Disclosure of youth criminal records Contents


Background to the inquiry

1.The impact on people in England and Wales of disclosing their childhood criminal records, including after they have become adults, has been the focus of concern for many years. For example, the Carlile inquiry, noting evidence of the ‘destructive’ effect of childhood criminal records, recommended in 2014 that children who have committed non-serious and non-violent offences should have their criminal record expunged at the age of 18 if they have stopped offending.1 A series of legal challenges to the previous disclosure regime led to modification of the legal framework, most recently in 2013 when a filtering system was introduced to prevent disclosure of certain ‘spent’ records in standard and enhanced certificates.

2.Our predecessor Committee received representations from Unlock and the Standing Committee for Youth Justice drawing attention to the continuing negative impact of criminal records on children, who are more likely to acquire a record in this jurisdiction than in many others2 and face profound effects on their lives as a result. That Committee’s inquiry into the treatment of young adults in the criminal justice system, on which it reported on 18 October 2016,3 received evidence suggesting that a change in the treatment of criminal records was required to enable young adults to form non-criminal identities following their involvement in the criminal justice system.

Inquiry terms of reference and evidence received

3.Against this background, the previous Committee decided on 13 October 2016 to launch an inquiry into the system governing the disclosure of youth criminal records. It invited written submissions on the following issues:

4.In the light of evidence to its inquiry into the treatment of young adults in the criminal justice system,4 that Committee also sought views on whether the regime governing disclosure of criminal records relating to offences committed by children should be extended to apply to records of offences committed by older people, for example up to the ages of 21 or 25.

5.In the course of its inquiry into disclosure of youth criminal records, our predecessor Committee received written evidence from a range of statutory, voluntary, academic and other bodies, as well as from a number of individuals who had personal experience of the disclosure regime; in total, 40 written submissions were published. In spite of making direct approaches to a number of organisations representing those who use criminal record checks when assessing prospective employees or social housing tenants, the previous Committee received very little written evidence from this perspective.

6.On 13 December 2016, the previous Committee held a private seminar attended by eight individuals who had been directly affected by the disclosure of criminal records acquired before they were under 18, together with representatives of three NGOs: the Standing Committee for Youth Justice; Unlock; and Wipetheslateclean. An informal note of this seminar appears as Annex 2 to this report.5 The Committee also held a public evidence session, at which the witnesses were Christopher Stacey, Co-Director of Unlock; Ali Wigzell, Chair of the Standing Committee for Youth Justice; Dr Phillip Lee MP, Parliamentary Under Secretary of State at the Ministry of Justice;6 Sarah Newton MP, Parliamentary Under Secretary of State for Vulnerability, Safeguarding and Counter-Extremism at the Home Office;7 and Christian Papaleontiou, Head of the Public Protection Unit at the Home Office.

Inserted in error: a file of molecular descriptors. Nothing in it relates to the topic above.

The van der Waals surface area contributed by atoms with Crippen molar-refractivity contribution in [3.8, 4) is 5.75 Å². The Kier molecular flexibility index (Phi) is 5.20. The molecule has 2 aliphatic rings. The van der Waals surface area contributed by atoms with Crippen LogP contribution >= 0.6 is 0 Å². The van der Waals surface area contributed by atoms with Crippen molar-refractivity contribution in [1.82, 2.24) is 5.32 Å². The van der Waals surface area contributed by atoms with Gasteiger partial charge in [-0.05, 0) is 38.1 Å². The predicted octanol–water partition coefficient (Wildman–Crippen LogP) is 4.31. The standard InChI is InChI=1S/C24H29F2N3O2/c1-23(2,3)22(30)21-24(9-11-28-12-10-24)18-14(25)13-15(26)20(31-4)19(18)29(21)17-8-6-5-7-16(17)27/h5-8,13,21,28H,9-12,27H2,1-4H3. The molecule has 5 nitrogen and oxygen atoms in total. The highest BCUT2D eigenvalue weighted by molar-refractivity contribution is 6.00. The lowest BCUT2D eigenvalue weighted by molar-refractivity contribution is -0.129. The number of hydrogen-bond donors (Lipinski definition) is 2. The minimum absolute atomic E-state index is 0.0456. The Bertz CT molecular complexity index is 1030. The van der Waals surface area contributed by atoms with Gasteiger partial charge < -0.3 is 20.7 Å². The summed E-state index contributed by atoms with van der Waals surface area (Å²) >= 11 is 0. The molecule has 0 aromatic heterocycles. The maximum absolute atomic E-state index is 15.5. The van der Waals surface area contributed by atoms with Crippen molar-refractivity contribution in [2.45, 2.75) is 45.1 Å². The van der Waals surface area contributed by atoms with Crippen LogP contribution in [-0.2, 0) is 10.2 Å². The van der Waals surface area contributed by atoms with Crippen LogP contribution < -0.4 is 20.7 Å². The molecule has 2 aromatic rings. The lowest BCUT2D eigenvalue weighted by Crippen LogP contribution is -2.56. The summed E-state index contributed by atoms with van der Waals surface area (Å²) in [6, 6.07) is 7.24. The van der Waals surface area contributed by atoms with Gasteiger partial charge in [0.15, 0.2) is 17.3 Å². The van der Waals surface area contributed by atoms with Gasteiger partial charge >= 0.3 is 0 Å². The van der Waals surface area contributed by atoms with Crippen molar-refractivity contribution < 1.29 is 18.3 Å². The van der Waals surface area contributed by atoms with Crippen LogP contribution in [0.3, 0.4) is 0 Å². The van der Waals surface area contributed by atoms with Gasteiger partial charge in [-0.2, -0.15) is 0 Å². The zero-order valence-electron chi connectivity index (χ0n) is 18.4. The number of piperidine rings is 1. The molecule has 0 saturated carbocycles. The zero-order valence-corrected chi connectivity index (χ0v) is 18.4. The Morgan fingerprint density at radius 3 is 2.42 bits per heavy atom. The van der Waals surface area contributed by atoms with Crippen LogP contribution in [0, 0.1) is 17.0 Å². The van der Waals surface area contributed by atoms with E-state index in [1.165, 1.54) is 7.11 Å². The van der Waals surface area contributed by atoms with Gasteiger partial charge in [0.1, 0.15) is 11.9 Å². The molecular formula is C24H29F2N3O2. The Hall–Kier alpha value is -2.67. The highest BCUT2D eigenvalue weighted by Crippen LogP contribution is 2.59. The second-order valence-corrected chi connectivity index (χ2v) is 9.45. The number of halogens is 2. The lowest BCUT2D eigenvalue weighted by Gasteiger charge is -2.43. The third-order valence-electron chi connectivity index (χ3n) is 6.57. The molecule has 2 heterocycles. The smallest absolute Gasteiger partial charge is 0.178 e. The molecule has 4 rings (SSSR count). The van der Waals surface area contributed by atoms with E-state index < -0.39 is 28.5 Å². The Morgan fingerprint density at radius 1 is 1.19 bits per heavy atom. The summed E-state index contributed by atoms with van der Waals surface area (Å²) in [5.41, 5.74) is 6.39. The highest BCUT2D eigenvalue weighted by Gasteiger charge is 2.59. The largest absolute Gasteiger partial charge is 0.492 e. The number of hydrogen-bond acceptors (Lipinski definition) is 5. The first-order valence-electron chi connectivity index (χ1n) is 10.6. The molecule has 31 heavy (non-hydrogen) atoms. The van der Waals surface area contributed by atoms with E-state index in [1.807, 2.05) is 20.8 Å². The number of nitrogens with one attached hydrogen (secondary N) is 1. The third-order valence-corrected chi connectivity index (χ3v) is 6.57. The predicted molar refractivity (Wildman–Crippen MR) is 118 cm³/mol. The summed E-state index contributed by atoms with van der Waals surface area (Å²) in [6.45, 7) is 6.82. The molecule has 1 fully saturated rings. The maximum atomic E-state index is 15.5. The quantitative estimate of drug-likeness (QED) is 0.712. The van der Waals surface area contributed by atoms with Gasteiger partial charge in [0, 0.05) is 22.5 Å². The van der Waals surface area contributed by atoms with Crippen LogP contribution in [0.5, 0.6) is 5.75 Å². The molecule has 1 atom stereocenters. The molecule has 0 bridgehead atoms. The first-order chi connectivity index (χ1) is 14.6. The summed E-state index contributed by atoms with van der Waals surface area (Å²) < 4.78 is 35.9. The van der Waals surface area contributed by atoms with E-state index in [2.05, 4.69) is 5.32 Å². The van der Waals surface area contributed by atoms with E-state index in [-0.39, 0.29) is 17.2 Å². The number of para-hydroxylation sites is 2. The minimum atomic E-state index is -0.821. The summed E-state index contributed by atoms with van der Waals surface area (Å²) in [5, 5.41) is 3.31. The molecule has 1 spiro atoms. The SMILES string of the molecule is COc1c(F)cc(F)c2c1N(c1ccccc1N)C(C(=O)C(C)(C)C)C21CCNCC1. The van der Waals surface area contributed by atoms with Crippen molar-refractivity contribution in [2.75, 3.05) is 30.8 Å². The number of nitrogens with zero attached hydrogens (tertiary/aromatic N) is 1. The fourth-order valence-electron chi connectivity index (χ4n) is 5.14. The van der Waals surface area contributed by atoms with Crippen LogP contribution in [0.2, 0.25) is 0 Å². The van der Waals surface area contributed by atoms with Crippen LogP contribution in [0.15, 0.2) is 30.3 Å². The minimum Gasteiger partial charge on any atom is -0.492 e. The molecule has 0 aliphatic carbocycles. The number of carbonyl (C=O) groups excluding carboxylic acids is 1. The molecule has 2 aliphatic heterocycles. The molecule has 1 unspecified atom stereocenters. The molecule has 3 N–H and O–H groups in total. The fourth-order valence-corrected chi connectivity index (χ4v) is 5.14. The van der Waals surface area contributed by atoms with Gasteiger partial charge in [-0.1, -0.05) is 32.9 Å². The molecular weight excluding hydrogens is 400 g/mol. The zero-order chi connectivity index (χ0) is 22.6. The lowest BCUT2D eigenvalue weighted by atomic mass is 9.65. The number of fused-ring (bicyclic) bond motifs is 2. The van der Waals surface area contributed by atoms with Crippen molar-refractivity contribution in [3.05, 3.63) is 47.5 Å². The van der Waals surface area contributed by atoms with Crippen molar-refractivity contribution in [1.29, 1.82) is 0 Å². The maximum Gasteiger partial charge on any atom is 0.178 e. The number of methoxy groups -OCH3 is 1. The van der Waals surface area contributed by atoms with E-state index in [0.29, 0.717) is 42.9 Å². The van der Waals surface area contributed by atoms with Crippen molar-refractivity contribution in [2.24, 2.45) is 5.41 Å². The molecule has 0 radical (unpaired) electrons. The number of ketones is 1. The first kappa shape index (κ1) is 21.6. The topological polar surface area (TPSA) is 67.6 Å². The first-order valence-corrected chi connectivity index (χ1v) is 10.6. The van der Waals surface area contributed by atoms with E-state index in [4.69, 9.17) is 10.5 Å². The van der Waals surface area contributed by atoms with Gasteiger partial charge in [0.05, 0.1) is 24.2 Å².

7.Following the dissolution of Parliament on 3 May 2017, the then Justice Committee—along with all Select Committees—ceased to exist and its ongoing inquiries were closed. The new Justice Committee was established on 11 September 2017. Taking account of the compelling evidence received by the inquiry into disclosure of youth criminal records and the most recent developments on this issue—including the publication of the report of the Taylor Review of the youth justice system, a key judgment of the Court of Appeal, a report by the Law Commission, and the conclusions of the Lammy review of the treatment of, and outcomes for, Black, Asian and Minority Ethnic individuals in the criminal justice system—we decided at our first meeting on 13 September 2017 that we should seek to agree a report on the basis of evidence taken by our predecessor Committee. We would like to record our thanks to all those who provided oral and written evidence to our predecessor’s inquiry, and in particular to those individuals who were willing to share their personal experiences—either by submitting written evidence or by attending the Committee’s private seminar in December 2016.

8.For those readers without prior knowledge of the legal system governing the disclosure of criminal records and the organisations with responsibilities for operating this system, the recent history of the criminal records disclosure regime and a description of the current framework can be found at Annex 1 to this report.

6 Dr Phillip Lee MP was appointed to his role as Justice Minister in July 2016, and then reappointed after the June 2017 general election.

7 Sarah Newton MP was appointed to her role as Home Office Minister in July 2016, and then reappointed after the June 2017 general election.

24 October 2017